1. paris07

    paris07 Registered User

    Jul 11, 2007
    74
    australia
    Hi All,
    I have posted previously that my mum likes to go for a walk down the road,sometimes. it really worries me as I cannot walk long distances with her due to my knees, also she just puts the hat on the head and takes off and as she is seldom out of my sight I see her heading out the gate. I usually watch her and she turns around just a little way down the road and heads home.
    Well my latest worry is, Sunday morning I was on my own with mum and granddaughter (18months old) and mum decided to take a walk, I presumed she would do her usual but , no, she continued walking turning into a vacant paddock and coming out the other street,I put baby in the car and went after her after
    phoning my friend to come up the street also.
    my friend got to her before me and mum said she was lost and nobody loved her.

    I hope you all don't think that I neglect my mum and do not care for her, but it is hard when she expects me to drop everything and go for a walk or take her to town or entertain her .
    I know my mum does not like me to have our granddaughter here, I am wondering if she did this for attention or is it the start of a new problem for me.

    We have now informed the local police (as we are only a small community) they said anytime I need them just call .We have lots of bush and creeks near our
    house.

    My biggest worry is mum safety, whether it be falls or wandering, it's a constant battle of wits to keep one step ahead

    regards
    Paris07
     
  2. Grannie G

    Grannie G Volunteer Moderator

    Apr 3, 2006
    69,584
    Kent
    Dear Paris,

    As I was reading your post my first thought was you could do with someone to take your mother for a good walk every day. Is it possible for you to employ a carer to do this?

    Please don`t be offended, but in this country, the elderly, the disabled and the housebound employ people to walk their dogs, I don`t know if the same applies in Oz. If someone could take your mother for a walk, you would get some breathing space and your mother would use up some of her surplus energy.

    I doubt it`s attention seeking, even though I accept she may be jealous of your grandchild. When my husband is bored, which is very often, he goes for walks too.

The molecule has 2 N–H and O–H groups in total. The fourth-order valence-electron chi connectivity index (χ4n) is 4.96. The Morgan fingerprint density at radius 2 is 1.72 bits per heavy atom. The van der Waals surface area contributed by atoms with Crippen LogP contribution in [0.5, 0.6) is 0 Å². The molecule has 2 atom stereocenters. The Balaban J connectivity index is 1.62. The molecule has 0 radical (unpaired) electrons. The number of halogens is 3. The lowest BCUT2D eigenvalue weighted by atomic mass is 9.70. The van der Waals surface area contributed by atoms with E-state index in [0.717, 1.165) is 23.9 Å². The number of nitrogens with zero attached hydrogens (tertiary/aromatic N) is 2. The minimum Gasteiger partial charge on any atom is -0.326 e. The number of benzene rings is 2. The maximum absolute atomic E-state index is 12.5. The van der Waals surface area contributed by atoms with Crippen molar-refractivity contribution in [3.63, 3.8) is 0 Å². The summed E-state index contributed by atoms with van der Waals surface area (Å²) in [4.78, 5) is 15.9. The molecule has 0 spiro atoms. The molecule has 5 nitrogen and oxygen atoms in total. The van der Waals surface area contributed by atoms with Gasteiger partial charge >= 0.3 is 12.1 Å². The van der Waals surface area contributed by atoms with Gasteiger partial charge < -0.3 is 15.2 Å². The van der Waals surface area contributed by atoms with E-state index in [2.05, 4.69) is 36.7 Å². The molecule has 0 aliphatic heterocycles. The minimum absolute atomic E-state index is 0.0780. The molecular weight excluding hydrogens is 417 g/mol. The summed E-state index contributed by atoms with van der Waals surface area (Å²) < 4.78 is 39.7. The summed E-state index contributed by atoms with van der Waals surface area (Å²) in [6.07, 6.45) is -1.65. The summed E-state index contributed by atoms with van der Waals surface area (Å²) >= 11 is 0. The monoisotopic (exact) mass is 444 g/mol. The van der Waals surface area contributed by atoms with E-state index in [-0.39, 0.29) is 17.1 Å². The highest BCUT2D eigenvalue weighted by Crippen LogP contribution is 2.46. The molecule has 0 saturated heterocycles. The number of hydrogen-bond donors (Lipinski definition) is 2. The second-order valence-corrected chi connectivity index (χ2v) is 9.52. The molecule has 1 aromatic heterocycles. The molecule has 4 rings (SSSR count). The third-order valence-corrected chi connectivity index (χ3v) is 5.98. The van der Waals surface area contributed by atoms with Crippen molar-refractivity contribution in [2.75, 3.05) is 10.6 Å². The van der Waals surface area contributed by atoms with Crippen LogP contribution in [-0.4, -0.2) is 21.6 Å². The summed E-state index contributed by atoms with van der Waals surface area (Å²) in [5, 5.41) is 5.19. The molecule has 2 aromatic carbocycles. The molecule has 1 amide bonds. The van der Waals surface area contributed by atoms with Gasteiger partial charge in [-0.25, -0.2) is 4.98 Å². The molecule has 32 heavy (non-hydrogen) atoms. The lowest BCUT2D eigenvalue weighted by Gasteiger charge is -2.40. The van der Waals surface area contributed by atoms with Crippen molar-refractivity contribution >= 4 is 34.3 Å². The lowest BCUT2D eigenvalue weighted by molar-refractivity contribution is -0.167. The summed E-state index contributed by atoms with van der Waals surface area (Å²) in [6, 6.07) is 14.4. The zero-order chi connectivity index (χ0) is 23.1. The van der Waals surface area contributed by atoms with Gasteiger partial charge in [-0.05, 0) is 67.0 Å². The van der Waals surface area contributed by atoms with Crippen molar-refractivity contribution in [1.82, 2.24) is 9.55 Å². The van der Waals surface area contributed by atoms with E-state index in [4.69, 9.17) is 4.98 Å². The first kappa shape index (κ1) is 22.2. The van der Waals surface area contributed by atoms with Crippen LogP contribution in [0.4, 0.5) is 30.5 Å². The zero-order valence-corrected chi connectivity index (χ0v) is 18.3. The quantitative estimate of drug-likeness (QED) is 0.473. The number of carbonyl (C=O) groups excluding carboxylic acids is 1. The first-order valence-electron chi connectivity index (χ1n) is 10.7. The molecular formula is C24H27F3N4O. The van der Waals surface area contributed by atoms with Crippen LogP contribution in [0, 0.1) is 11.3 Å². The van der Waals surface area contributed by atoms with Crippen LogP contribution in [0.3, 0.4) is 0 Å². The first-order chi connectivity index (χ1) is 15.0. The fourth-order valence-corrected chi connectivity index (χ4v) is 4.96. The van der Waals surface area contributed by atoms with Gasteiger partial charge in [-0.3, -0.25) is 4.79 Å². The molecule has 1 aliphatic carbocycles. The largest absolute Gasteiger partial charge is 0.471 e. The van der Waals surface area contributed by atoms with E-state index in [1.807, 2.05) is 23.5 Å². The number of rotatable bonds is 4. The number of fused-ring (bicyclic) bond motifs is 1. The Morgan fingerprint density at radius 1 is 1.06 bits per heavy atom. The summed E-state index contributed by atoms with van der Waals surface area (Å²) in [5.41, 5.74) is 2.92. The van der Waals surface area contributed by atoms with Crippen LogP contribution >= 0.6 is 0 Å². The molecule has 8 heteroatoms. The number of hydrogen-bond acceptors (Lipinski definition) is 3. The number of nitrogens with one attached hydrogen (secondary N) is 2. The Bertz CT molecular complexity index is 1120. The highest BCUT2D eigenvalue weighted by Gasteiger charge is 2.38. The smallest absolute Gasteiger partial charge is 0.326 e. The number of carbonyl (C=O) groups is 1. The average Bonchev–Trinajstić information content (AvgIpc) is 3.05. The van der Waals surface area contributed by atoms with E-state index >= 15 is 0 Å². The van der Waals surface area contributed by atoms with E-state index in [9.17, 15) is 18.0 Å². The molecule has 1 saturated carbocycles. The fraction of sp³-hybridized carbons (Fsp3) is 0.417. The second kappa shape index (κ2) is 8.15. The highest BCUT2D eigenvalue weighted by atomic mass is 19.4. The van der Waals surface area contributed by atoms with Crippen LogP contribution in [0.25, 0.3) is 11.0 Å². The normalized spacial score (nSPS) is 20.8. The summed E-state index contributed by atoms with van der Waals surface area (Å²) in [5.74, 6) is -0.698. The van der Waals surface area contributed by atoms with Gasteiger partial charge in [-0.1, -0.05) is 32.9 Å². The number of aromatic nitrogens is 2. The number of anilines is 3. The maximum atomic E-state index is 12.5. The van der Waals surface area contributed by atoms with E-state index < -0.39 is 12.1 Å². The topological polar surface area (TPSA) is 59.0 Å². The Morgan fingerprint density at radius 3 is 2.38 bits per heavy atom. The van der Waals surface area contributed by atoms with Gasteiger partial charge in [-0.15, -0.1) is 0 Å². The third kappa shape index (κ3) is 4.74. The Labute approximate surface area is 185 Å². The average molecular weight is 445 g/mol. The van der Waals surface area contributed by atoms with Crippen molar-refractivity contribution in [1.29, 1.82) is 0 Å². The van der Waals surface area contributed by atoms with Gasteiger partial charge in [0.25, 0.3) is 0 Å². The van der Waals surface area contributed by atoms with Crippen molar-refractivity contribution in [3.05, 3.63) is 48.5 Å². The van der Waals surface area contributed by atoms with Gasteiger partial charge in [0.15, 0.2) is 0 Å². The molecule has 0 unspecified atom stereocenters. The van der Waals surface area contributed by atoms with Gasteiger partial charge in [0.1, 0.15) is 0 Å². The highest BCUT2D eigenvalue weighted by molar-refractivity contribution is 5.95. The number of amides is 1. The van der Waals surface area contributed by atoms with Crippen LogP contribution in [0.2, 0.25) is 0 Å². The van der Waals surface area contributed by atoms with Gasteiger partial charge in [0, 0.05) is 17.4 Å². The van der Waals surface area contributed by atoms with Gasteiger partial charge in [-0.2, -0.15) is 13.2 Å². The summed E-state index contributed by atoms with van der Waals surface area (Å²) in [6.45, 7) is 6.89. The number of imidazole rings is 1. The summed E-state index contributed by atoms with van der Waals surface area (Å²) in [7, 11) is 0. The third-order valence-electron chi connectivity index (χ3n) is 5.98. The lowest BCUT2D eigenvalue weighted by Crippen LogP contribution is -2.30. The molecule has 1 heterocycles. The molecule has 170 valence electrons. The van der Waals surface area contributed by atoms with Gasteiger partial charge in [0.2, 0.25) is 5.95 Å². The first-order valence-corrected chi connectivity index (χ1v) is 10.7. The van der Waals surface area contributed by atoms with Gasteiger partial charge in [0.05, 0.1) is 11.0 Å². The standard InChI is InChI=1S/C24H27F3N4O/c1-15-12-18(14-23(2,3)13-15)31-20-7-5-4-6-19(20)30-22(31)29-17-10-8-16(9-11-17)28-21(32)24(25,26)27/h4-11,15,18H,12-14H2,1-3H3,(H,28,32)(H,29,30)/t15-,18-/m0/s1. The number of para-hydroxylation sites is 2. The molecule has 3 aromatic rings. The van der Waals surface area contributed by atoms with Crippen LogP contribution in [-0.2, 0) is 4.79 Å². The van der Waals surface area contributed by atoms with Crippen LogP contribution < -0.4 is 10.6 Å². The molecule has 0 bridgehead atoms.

Take care

    Love xx
     
  3. Skye

    Skye Registered User

    Aug 29, 2006
    17,000
    SW Scotland
    No Paris, none of us will think that. I'm afraid it might just be the start of a new problem for you. Many people with AD like to walk, my husband does, though he can't walk far now. But when he was at home, he liked a long walk morning and afternoon. I let him go on his own as long as I felt it was safe, but after that I either went with him, or told him it was too cold, too wet, any excuse! (I guess the weather wouldn't be a valid excuse for where you are. Here, it works every time!) But that meant that I had to keep him diverted all afternoon.

    There may also be an element of attention seeking, people do like to be the centre of attention, but I do think it's probably just the need to be active.


    That's something else most of us know about! It is a battle of wits, and to be honest, it's a battle you can't win. You're not fighting your mum, you're fighting a disease. The disease is relentless, and you just have to keep fighting until you can't fight any more.

    Sorry not to be more positive, but at least you know you're not alone.

    Good luck,
     
  4. Kate P

    Kate P Registered User

    Jul 6, 2007
    565
    Merseyside
    Hi Paris,

    Of course none of us think you're not looking after your mum properly - I bet there isn't one person on here who thought they knew what the person they care for was going to do only to be utterly taken by surprise when they did something out of the blue. Sometimes I feel like mum's doing something new and unexpected every day!:)

    I understand your problem - my mum is very active and is agitated much of the time if she doesn't get out. She wants to keep going to the shops to walk around but there's only so many times we can take her in one day!

    I've advised dad that I think we should get daytime carers who can take her to the shops as many times as she likes. If it's already your job to do that then it's not quite so frustrating.

    I think Sylvia's suggestion of someone to take your mum for a good long walk every day is a great idea if you could arrange it - it would also give you a much needed, regular break for yourself.
     

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